World Bank pledges up to $500 mln for quake-hit Nepal

Reuters

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A photo taken June 8, 2015 shows a boy walking along the debris of a collapsed temple carrying a trident, which is locally called "Trishul", a weapon used by Lord Shiva also known as the god of destruction, after the April 25 earthquake in Kathmandu, Nepal . Photo: Reuters/Navesh Chitrakar A photo taken June 8, 2015 shows a boy walking along the debris of a collapsed temple carrying a trident, which is locally called "Trishul", a weapon used by Lord Shiva also known as the god of destruction, after the April 25 earthquake in Kathmandu, Nepal . Photo: Reuters/Navesh Chitrakar

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The World Bank on Tuesday pledged up to half a billion dollars to help Nepal rebuild after two earthquakes killed nearly 9,000 people there in April and May, leveling homes and pushing hundreds of thousands of people deeper into poverty.
The World Bank, a global development lender based in Washington, said it would contribute $200 million to rebuild homes in rural areas and $100 million directly to Nepal's government.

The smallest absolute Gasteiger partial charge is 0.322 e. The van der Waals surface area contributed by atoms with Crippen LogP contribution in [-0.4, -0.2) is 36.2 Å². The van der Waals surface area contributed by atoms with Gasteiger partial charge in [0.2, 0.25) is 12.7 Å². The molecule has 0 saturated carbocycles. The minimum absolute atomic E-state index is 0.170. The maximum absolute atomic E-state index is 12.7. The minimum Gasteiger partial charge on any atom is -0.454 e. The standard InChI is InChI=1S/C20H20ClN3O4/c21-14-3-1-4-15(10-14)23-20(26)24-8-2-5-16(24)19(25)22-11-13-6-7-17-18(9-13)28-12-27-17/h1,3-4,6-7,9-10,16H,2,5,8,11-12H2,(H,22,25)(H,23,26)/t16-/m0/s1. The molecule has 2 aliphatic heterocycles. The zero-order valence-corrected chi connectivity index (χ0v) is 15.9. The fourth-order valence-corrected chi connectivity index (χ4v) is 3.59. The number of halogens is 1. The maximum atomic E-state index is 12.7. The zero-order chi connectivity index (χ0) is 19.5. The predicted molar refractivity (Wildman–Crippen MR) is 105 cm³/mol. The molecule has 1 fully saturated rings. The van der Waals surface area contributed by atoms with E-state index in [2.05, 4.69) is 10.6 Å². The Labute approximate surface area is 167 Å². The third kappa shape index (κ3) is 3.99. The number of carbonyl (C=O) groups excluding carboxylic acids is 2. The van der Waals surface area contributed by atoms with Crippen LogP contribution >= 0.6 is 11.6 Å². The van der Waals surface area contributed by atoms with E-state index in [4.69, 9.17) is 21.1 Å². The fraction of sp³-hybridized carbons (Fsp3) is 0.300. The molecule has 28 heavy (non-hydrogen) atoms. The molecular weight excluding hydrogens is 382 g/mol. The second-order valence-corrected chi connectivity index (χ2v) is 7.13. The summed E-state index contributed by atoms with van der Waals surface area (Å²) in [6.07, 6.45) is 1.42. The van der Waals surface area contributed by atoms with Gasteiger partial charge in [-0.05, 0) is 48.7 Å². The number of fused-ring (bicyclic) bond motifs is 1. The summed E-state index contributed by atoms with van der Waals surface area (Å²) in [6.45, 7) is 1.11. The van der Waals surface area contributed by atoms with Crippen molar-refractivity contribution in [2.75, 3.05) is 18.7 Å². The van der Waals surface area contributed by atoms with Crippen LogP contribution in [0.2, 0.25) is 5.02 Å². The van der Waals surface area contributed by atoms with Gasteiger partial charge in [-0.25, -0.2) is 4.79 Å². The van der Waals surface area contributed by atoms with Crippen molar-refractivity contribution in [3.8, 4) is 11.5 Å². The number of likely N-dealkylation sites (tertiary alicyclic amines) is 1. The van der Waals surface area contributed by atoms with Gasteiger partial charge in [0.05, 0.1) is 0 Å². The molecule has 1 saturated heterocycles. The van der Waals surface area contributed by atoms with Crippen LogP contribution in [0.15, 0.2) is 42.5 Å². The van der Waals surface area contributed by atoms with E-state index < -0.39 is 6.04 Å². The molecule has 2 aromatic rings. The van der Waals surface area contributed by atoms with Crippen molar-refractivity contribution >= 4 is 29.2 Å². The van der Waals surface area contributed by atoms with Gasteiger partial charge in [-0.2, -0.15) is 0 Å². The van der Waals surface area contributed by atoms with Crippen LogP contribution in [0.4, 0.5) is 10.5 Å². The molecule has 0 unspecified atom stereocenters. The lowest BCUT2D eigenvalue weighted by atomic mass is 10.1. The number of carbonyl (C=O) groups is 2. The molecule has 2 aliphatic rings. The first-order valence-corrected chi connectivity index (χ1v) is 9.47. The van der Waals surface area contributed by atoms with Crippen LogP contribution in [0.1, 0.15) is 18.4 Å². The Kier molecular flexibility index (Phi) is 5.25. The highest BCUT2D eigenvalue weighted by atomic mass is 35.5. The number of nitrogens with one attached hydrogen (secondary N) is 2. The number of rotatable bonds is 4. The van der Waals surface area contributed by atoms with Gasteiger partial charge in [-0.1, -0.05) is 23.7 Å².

Another $100 million to $200 million can be redirected from existing projects in Nepal to focus on reconstruction, the bank said, adding the funds will be replaced.
Nepal said reconstruction from its worst disaster on record would cost some $6.6 billion over five years, and asked international donors to attend a conference this week to help.
Aid from donors including the World Bank and Asian Development Bank already supports two-thirds of Nepal's economic development.
One in every four Nepalis lives on a daily income of less than $1.25, and the number of poor increased by 700,000 after the quake, according to government officials.
Last month, the United Nations complained that emergency funds for victims of the earthquake were slow to come in, as more than a dozen other long-running international crises, like Syria and Iraq, claimed donors' attention.
The World Bank normally focuses on the longer-term reconstruction that follows humanitarian aid, but has been quick to jump in with emergency funds in recent years, pledging at least $400 million last year to help West African countries contain the spread of the deadly Ebola virus.
 

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